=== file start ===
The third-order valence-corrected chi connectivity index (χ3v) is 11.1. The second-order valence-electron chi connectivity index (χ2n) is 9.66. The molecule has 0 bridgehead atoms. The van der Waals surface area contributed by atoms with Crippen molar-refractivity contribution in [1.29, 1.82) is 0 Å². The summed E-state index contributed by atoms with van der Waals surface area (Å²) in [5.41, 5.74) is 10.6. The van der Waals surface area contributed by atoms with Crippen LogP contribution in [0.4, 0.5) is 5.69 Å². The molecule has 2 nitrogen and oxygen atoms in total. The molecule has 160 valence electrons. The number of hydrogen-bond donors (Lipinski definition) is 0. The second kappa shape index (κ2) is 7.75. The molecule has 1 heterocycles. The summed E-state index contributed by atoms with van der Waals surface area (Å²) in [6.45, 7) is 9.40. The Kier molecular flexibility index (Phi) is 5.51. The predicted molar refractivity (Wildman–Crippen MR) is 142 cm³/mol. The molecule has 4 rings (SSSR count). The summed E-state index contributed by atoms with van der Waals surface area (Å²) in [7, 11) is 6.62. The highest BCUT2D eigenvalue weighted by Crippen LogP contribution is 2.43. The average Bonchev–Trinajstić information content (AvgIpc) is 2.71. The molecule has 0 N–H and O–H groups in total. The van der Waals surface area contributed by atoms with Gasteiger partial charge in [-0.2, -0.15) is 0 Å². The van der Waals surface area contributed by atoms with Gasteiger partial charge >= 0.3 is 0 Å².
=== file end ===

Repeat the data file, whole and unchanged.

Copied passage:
The third-order valence-corrected chi connectivity index (χ3v) is 11.1. The second-order valence-electron chi connectivity index (χ2n) is 9.66. The molecule has 0 bridgehead atoms. The van der Waals surface area contributed by atoms with Crippen molar-refractivity contribution in [1.29, 1.82) is 0 Å². The summed E-state index contributed by atoms with van der Waals surface area (Å²) in [5.41, 5.74) is 10.6. The van der Waals surface area contributed by atoms with Crippen LogP contribution in [0.4, 0.5) is 5.69 Å². The molecule has 2 nitrogen and oxygen atoms in total. The molecule has 160 valence electrons. The number of hydrogen-bond donors (Lipinski definition) is 0. The second kappa shape index (κ2) is 7.75. The molecule has 1 heterocycles. The summed E-state index contributed by atoms with van der Waals surface area (Å²) in [6.45, 7) is 9.40. The Kier molecular flexibility index (Phi) is 5.51. The predicted molar refractivity (Wildman–Crippen MR) is 142 cm³/mol. The molecule has 4 rings (SSSR count). The summed E-state index contributed by atoms with van der Waals surface area (Å²) in [7, 11) is 6.62. The highest BCUT2D eigenvalue weighted by Crippen LogP contribution is 2.43. The average Bonchev–Trinajstić information content (AvgIpc) is 2.71. The molecule has 0 N–H and O–H groups in total. The van der Waals surface area contributed by atoms with Gasteiger partial charge in [-0.2, -0.15) is 0 Å². The van der Waals surface area contributed by atoms with Gasteiger partial charge >= 0.3 is 0 Å².